The key with publications is to try to redress the balance so that pieces are attributed to the right jewellery designer to try to determine when the confusion began between work by Dorrie Nossiter and Sybil Dunlop. Also to recognise the value of later Arts and Crafts style work which has often been denigrated, for example;

"It is perhaps because the creative impetus behind the Art Nouveau style diminished so rapidly after 1910 that the French were able to approach the new design problems with their minds uncluttered by the left overs of a previous style, whereas the English Craft Revival movement was still stumbling on supported by a faithful if diminishing body of admirers and fed by new recruits who were to ensure its survival until the outbreak of war and even beyond. The work of inter-war designers like George Hunt and Sybil Dunlop, while making considerable concessions to the new ideas in materials and stone setting techniques, remain basically Craft Revival inspired. Both these artists remain almost exclusively faithful to nature as the source of their ideas, and the most noticeable difference between their jewellery is in the polychromy, achieved by an apparently haphazard selection of coloured stones, quite unlike the subtly calculated effects in the polychrome work of Henry Wilson or JP Cooper, both of whose work is distinguished by the most beautiful use of colour." Gere C Munn G 1989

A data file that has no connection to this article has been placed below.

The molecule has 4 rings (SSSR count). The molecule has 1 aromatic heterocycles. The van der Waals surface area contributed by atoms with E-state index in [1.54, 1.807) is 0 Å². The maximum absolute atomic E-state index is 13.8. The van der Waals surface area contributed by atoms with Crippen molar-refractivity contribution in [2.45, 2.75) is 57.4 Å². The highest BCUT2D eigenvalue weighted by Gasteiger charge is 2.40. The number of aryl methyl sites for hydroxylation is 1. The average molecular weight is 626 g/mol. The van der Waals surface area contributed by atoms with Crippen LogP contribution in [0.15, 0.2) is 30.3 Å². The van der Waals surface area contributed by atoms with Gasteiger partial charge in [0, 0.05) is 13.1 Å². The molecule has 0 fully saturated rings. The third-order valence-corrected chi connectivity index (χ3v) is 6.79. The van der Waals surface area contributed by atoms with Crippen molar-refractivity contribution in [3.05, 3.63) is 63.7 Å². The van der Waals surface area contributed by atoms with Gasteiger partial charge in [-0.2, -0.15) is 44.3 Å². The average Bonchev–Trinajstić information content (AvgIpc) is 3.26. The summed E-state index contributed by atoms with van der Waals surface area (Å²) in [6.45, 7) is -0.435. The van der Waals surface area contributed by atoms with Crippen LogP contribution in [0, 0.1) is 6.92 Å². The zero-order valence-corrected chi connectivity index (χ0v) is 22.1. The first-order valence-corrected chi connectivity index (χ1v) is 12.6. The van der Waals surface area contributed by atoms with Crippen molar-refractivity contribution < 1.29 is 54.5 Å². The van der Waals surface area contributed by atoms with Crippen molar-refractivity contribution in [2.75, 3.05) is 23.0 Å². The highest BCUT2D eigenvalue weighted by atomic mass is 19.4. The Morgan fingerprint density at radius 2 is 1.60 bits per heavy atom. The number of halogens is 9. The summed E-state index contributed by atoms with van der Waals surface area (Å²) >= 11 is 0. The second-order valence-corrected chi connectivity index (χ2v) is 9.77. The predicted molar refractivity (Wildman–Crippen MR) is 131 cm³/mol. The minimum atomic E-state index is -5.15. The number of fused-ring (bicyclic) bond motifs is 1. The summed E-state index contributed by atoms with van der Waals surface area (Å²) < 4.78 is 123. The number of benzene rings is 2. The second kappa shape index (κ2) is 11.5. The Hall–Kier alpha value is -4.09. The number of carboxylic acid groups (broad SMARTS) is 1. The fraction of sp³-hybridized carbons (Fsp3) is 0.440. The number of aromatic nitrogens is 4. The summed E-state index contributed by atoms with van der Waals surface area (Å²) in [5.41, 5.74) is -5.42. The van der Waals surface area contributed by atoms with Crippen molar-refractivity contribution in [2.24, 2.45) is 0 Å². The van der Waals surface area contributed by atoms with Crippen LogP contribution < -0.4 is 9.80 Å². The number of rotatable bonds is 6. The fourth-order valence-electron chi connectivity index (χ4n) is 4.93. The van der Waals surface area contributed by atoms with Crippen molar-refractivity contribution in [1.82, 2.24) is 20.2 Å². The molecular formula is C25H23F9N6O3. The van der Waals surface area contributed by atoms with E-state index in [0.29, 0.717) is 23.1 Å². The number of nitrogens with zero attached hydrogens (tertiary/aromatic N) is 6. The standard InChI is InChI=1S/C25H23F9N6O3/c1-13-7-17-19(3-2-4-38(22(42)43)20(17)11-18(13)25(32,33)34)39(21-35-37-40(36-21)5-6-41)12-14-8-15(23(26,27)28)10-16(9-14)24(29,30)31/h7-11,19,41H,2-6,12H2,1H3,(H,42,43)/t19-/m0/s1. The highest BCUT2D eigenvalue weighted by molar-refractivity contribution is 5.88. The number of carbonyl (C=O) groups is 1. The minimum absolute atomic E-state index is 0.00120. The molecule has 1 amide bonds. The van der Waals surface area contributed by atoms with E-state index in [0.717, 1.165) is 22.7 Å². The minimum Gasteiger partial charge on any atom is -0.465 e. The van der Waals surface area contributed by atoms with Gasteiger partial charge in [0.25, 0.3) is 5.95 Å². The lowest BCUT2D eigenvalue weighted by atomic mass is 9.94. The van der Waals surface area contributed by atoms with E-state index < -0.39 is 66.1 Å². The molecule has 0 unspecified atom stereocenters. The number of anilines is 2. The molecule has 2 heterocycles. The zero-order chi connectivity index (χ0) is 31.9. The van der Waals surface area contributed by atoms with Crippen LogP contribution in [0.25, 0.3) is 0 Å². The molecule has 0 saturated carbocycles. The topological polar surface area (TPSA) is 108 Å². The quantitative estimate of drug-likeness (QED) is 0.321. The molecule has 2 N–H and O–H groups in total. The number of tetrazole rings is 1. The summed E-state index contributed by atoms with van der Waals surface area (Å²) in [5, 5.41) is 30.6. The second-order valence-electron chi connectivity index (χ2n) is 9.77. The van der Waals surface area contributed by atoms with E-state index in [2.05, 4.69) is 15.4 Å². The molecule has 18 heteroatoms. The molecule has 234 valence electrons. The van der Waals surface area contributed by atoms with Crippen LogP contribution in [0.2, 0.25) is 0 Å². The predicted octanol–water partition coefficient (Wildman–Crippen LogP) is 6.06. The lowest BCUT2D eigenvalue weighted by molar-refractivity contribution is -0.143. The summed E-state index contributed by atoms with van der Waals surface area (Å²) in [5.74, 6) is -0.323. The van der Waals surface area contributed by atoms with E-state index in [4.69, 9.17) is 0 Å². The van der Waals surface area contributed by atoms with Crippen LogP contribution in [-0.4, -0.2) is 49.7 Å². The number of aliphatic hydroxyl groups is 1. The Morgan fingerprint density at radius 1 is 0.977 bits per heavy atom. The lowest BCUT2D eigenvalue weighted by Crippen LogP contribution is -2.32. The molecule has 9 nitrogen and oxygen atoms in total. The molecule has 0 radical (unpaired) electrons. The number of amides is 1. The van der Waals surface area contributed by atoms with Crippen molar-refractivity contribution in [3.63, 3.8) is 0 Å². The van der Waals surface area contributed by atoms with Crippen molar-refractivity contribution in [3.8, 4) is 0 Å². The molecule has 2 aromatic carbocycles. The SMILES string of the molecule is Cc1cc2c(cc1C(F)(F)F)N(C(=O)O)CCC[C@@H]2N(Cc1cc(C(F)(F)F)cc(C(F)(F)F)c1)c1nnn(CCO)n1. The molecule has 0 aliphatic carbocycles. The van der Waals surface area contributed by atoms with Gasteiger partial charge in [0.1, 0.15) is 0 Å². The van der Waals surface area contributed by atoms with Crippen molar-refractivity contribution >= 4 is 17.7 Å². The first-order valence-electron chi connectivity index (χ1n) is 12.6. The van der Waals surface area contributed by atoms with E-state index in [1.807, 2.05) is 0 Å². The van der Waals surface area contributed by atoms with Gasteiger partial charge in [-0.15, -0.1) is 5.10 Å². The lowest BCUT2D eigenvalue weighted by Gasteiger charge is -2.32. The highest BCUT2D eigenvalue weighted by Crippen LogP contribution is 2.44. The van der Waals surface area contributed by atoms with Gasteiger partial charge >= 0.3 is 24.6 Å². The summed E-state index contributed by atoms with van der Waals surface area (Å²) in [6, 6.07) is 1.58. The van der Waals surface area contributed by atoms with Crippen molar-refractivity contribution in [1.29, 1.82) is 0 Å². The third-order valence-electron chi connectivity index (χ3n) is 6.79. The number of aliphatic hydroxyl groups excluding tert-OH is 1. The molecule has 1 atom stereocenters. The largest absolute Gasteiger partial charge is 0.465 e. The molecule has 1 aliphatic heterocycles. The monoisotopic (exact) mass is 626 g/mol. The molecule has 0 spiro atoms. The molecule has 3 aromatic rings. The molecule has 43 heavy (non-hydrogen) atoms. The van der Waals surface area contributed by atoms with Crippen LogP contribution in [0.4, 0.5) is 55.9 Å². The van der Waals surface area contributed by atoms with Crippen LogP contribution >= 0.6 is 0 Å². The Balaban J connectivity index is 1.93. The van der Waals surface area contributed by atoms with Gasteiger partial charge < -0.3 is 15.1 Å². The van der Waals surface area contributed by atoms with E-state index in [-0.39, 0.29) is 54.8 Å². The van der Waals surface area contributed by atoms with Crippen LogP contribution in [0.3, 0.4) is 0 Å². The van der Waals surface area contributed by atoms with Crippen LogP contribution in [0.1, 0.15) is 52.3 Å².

About Us

This site has been created by David Bryson, Dorrie's Great Nephew with contributions from Jeanne Bryson, Dorrie's Niece.

I also have a number of other websites including my photographic library at http://photolibrary.cladonia.co.uk.

Riverbank

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Name: David Bryson
Add: 70 Osmaston Road, Derby, DE1 2HZ 
Email: d.bryson@cladonia.co.uk
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